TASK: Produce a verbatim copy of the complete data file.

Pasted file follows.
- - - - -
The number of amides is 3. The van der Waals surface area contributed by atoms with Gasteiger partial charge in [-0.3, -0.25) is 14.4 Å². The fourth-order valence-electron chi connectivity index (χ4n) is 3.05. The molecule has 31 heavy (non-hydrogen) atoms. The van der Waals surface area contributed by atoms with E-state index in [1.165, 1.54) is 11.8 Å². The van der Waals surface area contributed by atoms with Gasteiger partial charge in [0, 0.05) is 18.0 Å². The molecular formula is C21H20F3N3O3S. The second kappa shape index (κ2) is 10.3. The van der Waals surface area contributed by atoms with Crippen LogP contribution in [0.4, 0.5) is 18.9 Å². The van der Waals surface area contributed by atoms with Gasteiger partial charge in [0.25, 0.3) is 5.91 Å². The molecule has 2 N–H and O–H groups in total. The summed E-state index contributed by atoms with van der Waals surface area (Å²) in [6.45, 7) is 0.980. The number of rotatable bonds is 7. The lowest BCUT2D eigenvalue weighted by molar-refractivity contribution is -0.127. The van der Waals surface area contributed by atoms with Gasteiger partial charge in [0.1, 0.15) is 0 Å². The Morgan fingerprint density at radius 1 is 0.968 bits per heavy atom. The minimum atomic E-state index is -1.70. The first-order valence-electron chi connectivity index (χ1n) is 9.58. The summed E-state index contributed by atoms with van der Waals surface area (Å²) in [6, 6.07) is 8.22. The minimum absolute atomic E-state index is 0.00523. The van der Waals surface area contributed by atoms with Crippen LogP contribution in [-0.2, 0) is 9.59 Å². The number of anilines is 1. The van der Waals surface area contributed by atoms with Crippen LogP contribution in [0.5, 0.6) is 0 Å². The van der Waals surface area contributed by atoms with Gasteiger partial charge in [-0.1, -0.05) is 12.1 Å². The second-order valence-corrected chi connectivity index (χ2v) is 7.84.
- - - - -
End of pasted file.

The number of amides is 3. The van der Waals surface area contributed by atoms with Gasteiger partial charge in [-0.3, -0.25) is 14.4 Å². The fourth-order valence-electron chi connectivity index (χ4n) is 3.05. The molecule has 31 heavy (non-hydrogen) atoms. The van der Waals surface area contributed by atoms with E-state index in [1.165, 1.54) is 11.8 Å². The van der Waals surface area contributed by atoms with Gasteiger partial charge in [0, 0.05) is 18.0 Å². The molecular formula is C21H20F3N3O3S. The second kappa shape index (κ2) is 10.3. The van der Waals surface area contributed by atoms with Crippen LogP contribution in [0.4, 0.5) is 18.9 Å². The van der Waals surface area contributed by atoms with Gasteiger partial charge in [0.25, 0.3) is 5.91 Å². The molecule has 2 N–H and O–H groups in total. The summed E-state index contributed by atoms with van der Waals surface area (Å²) in [6.45, 7) is 0.980. The number of rotatable bonds is 7. The lowest BCUT2D eigenvalue weighted by molar-refractivity contribution is -0.127. The van der Waals surface area contributed by atoms with Gasteiger partial charge in [0.1, 0.15) is 0 Å². The Morgan fingerprint density at radius 1 is 0.968 bits per heavy atom. The minimum atomic E-state index is -1.70. The first-order valence-electron chi connectivity index (χ1n) is 9.58. The summed E-state index contributed by atoms with van der Waals surface area (Å²) in [6, 6.07) is 8.22. The minimum absolute atomic E-state index is 0.00523. The van der Waals surface area contributed by atoms with Crippen LogP contribution in [-0.2, 0) is 9.59 Å². The number of anilines is 1. The van der Waals surface area contributed by atoms with Crippen LogP contribution in [0.5, 0.6) is 0 Å². The van der Waals surface area contributed by atoms with Gasteiger partial charge in [-0.1, -0.05) is 12.1 Å². The second-order valence-corrected chi connectivity index (χ2v) is 7.84.